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Re: Extension attributes

From: Jeni Tennison <jeni@jenitennison.com>
Date: Wed, 21 Nov 2001 08:17:04 -0500 (EST)
Message-ID: <3013417082.20011121131656@jenitennison.com>
To: "Kay, Michael" <Michael.Kay@softwareag.com>
CC: xsl-editors@w3.org, w3c-xsl-wg@w3.org
Hi Mike,

> I can't see any particular problem with this change (there is a
> theoretical backwards incompatibility, but a very minor one): but
> nor can I see any pressing need for it. All the examples that I've
> seen of vendor-supplied extension attributes apply to XSLT
> instructions, not to literal result elements.

Fair enough; it just seemed a bit inconsistent. I did think of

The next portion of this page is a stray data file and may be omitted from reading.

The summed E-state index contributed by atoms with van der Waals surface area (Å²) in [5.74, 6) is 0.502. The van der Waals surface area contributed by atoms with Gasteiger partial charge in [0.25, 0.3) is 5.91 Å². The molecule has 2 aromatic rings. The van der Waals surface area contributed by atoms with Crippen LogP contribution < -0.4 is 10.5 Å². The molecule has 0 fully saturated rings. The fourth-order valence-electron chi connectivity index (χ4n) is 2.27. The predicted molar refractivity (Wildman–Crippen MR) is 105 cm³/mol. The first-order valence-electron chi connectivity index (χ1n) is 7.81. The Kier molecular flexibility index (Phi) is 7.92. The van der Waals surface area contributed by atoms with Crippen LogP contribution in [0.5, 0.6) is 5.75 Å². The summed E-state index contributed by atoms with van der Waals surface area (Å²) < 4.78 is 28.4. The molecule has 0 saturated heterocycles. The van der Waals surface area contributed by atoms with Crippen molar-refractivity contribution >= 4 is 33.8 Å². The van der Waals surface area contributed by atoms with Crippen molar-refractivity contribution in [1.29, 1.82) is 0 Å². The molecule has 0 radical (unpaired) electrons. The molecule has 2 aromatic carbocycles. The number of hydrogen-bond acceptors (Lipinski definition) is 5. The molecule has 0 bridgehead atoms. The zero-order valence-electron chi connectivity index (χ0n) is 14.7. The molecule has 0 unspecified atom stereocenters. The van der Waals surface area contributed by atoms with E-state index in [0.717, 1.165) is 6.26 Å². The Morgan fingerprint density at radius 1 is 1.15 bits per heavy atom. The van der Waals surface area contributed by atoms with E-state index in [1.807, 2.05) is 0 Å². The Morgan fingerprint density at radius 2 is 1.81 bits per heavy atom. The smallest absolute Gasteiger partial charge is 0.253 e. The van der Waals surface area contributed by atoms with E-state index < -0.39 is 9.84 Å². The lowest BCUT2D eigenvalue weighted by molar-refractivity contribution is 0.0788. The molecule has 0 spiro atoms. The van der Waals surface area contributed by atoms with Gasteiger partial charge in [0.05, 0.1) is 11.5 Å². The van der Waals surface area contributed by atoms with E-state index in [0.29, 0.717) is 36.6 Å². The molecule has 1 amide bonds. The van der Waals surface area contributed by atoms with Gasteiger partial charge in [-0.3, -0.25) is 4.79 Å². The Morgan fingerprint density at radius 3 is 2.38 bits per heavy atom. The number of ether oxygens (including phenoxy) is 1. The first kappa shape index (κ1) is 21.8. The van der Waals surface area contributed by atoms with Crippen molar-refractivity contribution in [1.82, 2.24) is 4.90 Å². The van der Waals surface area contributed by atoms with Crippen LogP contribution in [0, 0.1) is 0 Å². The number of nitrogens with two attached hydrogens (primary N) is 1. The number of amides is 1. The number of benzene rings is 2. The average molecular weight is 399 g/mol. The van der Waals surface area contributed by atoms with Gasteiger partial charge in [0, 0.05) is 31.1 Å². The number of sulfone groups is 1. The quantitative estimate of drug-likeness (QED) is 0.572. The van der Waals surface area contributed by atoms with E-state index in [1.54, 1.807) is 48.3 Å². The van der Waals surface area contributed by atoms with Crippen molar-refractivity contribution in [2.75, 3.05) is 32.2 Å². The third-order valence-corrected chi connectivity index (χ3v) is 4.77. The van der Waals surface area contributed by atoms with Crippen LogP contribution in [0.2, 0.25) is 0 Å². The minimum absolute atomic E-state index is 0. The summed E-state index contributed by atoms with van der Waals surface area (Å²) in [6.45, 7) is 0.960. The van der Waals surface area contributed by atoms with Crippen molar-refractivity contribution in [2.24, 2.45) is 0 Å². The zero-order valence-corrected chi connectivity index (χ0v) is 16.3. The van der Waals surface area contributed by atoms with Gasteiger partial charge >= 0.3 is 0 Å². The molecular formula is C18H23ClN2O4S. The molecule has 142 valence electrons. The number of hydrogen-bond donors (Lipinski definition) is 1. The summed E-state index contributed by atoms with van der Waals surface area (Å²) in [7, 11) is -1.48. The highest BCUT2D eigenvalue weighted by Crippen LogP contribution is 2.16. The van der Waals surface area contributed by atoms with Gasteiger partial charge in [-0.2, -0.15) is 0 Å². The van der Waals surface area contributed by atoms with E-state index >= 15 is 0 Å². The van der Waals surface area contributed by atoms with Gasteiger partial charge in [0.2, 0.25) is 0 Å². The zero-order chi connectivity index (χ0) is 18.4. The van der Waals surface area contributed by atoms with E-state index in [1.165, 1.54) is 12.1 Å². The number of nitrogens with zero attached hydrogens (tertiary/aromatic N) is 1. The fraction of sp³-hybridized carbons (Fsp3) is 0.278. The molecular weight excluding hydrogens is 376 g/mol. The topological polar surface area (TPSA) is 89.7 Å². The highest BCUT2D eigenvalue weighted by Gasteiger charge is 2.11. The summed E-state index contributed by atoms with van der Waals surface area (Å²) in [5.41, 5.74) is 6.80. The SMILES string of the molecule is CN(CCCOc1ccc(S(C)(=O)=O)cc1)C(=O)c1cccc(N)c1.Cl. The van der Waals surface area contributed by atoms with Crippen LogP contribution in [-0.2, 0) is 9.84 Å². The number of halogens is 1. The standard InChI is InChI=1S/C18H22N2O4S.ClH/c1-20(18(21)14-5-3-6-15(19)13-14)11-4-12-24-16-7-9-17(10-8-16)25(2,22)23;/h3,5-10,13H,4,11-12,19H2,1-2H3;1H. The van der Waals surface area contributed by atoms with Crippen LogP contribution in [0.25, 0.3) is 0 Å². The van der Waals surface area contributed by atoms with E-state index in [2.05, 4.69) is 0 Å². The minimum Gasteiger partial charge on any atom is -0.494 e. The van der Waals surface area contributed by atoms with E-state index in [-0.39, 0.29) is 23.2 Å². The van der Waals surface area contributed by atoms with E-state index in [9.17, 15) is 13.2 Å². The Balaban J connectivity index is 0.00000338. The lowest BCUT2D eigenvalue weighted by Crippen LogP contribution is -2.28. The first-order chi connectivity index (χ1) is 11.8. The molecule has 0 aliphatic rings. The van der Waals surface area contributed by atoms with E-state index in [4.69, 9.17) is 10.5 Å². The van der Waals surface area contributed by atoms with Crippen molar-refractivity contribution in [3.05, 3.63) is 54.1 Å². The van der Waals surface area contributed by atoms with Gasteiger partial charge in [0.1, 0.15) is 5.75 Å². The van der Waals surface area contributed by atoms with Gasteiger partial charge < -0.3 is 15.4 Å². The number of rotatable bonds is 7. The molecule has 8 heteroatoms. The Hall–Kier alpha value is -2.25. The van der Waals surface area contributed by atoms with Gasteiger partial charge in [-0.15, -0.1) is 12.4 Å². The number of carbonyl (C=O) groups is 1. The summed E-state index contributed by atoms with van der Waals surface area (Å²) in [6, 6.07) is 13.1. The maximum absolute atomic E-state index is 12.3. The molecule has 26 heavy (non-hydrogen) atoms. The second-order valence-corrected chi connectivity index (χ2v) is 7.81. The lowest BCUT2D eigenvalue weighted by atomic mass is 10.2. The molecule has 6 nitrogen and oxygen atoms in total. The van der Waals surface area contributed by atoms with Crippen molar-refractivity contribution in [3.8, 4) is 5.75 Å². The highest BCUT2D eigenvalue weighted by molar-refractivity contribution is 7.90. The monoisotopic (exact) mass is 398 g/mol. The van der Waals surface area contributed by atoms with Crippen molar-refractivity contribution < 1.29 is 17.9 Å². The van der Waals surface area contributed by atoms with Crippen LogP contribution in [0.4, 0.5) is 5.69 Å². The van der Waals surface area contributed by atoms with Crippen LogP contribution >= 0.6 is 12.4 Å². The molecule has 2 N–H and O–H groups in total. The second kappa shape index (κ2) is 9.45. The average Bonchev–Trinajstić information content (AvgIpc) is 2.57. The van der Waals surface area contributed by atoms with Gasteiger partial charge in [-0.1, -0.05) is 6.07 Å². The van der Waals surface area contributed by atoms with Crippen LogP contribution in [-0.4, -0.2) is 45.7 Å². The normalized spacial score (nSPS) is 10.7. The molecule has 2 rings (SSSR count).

something like this as a use case:

It would be feasible for an implementer to come up with an extension
attribute on xsl:element called 'schema:type'. This gives the name of
a type from a schema and forces the value of the generated element to
be valid according to that type. If the generated content *isn't*
valid, then the processor adds an xsi:nil attribute to the element and
leaves it empty.

Or a 'my:default-value' extension attribute on xsl:element that gives
the element the default value if the content of the xsl:element
doesn't return a value.

If you're not allowed extension attributes on literal result elements,
then the only way to create elements using these facilities is with
xsl:element, which is long winded.

But I'm not particularly fussed. It was just something that struck me
as I was thinking about extension elements and attributes.

Cheers,

Jeni

---
Jeni Tennison
http://www.jenitennison.com/
Received on Wednesday, 21 November 2001 13:52:00 GMT

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